William Friedkin's "The Exorcist," the scariest movie ever made, celebrates its 40th anniversary this week.
It originally invaded theaters Dec. 26, 1973, as sort of a bizarre, belated Christmas present to horror fans and Catholics.
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The Church reported that after "The Exorcist" premiered, hundreds of thousands of Catholics -- especially the lapsed kind -- flooded into the pews, making it the first movie to actually scare the bejesus into people.
I have a special affection for "The Exorcist," with its spinning heads, projectile pea-soup hurling, crucifix abuse and tinkling on the living room carpet.
Up until "The Exorcist," I thought of movies as simple entertainment vehicles, disposable weekend activities to talk about on Monday mornings and forget about.
When I observed Friedkin's movie, I saw within it the possibility of serious art. Of literary symbolism. Of style. Of craft. Of something magical.
Father Karris' religious medallion falls in slow motion to the pavement, just as the priest's faith begins to fall. The arrival of Father Merrin at the Georgetown home of little Regan is shot with the same stark source lighting as scenes from the classic "Citizen Kane" (which Friedkin emulated).
Today, these are obvious connections. Back then, they were revelations for a student whose eyes were being slowly pried open like Malcolm McDowell's ocular orbs in "A Clockwork Orange."
In 1973, multiplexes didn't exist. Warner Bros. released "The Exorcist" in only 30 theaters, without showing it to the press, because studio executives had no idea they had a huge hit on their hands.
I, like most of America, didn't see "The Exorcist" until well into 1974 when it expanded outside of the bigger markets. It opened in Chicago theaters long before it came to the Orpheum Theater in downstate Champaign where I eventually saw it.
In 1974, my girlfriend (and future wife) Peggy Burke and I were students at Eastern Illinois University, where we spent a lot of time in the theater department, along with theater major John Malkovich.
One weekend, he traveled to Chicago to see "The Exorcist." He returned to campus and told his friends how he had waited in long, long cold lines outside a theater to catch the next showing.
Then the doors suddenly swung open and the air filled with heat and the fetid odor of mass regurgitation.
Malkovich described how shocked and frightened the moviegoers appeared. Some were crying. Others had to be helped out into the parking lot. Some had foreign matter splattered in their hair and on their coats.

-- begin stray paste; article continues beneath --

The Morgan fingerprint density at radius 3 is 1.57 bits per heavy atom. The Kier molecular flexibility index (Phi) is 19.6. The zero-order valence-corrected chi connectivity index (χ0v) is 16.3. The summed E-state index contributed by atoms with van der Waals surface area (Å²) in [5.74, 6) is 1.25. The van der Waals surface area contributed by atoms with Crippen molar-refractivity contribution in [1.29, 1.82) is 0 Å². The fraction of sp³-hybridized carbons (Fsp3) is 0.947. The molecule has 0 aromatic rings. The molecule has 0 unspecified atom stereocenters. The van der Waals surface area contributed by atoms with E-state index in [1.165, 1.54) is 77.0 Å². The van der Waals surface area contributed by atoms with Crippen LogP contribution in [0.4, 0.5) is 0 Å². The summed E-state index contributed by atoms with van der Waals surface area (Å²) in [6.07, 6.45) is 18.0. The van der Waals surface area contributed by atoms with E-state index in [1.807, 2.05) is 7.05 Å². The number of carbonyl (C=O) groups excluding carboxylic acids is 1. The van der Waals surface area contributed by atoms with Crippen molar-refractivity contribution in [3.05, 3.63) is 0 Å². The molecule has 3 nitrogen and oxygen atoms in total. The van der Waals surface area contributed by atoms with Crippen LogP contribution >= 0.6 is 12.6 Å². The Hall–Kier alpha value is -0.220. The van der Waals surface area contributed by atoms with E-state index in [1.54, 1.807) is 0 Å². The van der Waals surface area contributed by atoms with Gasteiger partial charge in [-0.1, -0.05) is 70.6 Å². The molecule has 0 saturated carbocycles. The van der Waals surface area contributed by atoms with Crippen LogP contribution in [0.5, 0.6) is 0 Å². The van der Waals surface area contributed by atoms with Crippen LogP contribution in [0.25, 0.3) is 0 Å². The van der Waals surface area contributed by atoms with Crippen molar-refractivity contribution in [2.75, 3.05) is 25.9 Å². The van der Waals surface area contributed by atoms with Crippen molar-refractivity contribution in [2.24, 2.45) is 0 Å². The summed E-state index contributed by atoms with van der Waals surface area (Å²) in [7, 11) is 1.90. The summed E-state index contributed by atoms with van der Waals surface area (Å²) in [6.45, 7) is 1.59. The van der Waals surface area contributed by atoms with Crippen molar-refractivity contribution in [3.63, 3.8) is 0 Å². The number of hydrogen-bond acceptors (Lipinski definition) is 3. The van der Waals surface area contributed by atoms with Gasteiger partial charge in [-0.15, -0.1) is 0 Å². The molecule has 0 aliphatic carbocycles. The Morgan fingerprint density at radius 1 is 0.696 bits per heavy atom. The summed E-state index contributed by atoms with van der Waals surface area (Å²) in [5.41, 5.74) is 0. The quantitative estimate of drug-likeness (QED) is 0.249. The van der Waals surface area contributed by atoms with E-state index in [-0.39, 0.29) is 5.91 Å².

One dazed man, his eyes spinning like a pinwheel in a tornado, rush up to Malkovich and grabbed him.
"Whatever you do," the man shouted, "for God's sake! Don't go in there!"
But Malkovich did, as did I much later.
I watched "The Exorcist" seven times in the theater, each time noticing how Friedkin structured the story, based on a 1949 case study of a possessed boy that novelist William Peter Blatty used as the catalyst for his best-seller.
When the movie finally arrived in my hometown of downstate Charleston, I pleaded with the manager of the Will Rogers Theater to give me the giant 60-by-60-inch "Exorcist" poster in the lobby when the movie finished its run.
I wrote several pieces about the "The Exorcist" in the campus newspaper, the Daily Eastern News. I was just a fledgling film student in a time before film schools came into vogue.
I had no clue that in a few years, I would actually meet and speak to "Exorcist" stars Max von Sydow (he came to Chicago promoting "Flash Gordon," in which he played Ming the Merciless), Ellen Burstyn (she came promoting "Same Time, Next Year") and Linda Blair (whom I ran into at the grand opening of Universal Studios Theme Park in Orlando).
I have also interviewed the Chicago-born director a couple of times, first when he came to the Windy City to promote "To Live and Die in L.A."
Weirdly enough, we met on Oct. 10, 1985, the same day that Orson Welles died. Welles, whose cinematic vision served as the inspiration for Friedkin's horror epic.
Somehow, Friedkin had obtained an original Associated Press Teletype bulletin announcing Welles' death. (Friedkin worked at WGN TV news before he ventured into the movies. Hmmm.) Friedkin showed me the bulletin, noting a spelling error that read, "Welles was 70 years odd."
Earlier this year. the Chicago Film Critics Association launched its first film festival at the Muvico Rosemont 18 Theaters. We invited Friedkin to come and show a 35 mm. restoration of his 1977 thriller "Sorcerer." And he accepted.
On Saturday night of the festival, several critics and I had dinner with Friedkin. At his request, we brought in Giordano's pizza, his favorite.
I brought something else, too: my original "Exorcist" poster I snared from the Will Rogers Theater 40 years ago.
Friedkin signed it and dated it.
The poster remains the only piece of signed movie memorabilia I possess.
Someday, I must get it framed.